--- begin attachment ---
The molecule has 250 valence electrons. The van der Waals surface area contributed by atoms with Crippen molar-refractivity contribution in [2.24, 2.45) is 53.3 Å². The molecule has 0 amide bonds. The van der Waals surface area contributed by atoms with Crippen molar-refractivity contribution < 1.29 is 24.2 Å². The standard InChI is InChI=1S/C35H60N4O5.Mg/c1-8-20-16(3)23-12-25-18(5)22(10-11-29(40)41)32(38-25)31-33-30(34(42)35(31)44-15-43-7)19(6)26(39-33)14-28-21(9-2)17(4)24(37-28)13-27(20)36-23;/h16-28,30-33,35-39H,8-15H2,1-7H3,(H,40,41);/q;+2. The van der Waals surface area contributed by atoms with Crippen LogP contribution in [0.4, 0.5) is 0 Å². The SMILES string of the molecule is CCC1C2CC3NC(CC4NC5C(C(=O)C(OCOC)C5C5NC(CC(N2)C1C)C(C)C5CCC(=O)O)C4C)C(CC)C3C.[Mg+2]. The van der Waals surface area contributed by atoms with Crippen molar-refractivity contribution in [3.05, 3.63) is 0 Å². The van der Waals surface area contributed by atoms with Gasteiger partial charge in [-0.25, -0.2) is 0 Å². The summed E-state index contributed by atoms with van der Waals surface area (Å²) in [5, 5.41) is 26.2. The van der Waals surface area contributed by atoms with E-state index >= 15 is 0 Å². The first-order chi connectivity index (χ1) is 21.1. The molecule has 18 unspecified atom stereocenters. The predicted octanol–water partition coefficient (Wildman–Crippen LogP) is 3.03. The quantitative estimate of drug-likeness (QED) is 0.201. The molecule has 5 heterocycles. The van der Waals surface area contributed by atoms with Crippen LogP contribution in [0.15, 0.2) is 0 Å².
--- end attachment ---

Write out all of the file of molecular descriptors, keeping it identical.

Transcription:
The molecule has 250 valence electrons. The van der Waals surface area contributed by atoms with Crippen molar-refractivity contribution in [2.24, 2.45) is 53.3 Å². The molecule has 0 amide bonds. The van der Waals surface area contributed by atoms with Crippen molar-refractivity contribution < 1.29 is 24.2 Å². The standard InChI is InChI=1S/C35H60N4O5.Mg/c1-8-20-16(3)23-12-25-18(5)22(10-11-29(40)41)32(38-25)31-33-30(34(42)35(31)44-15-43-7)19(6)26(39-33)14-28-21(9-2)17(4)24(37-28)13-27(20)36-23;/h16-28,30-33,35-39H,8-15H2,1-7H3,(H,40,41);/q;+2. The van der Waals surface area contributed by atoms with Crippen LogP contribution in [0.4, 0.5) is 0 Å². The SMILES string of the molecule is CCC1C2CC3NC(CC4NC5C(C(=O)C(OCOC)C5C5NC(CC(N2)C1C)C(C)C5CCC(=O)O)C4C)C(CC)C3C.[Mg+2]. The van der Waals surface area contributed by atoms with Crippen molar-refractivity contribution in [3.05, 3.63) is 0 Å². The van der Waals surface area contributed by atoms with Gasteiger partial charge in [-0.25, -0.2) is 0 Å². The summed E-state index contributed by atoms with van der Waals surface area (Å²) in [5, 5.41) is 26.2. The van der Waals surface area contributed by atoms with E-state index >= 15 is 0 Å². The first-order chi connectivity index (χ1) is 21.1. The molecule has 18 unspecified atom stereocenters. The predicted octanol–water partition coefficient (Wildman–Crippen LogP) is 3.03. The quantitative estimate of drug-likeness (QED) is 0.201. The molecule has 5 heterocycles. The van der Waals surface area contributed by atoms with Crippen LogP contribution in [0.15, 0.2) is 0 Å².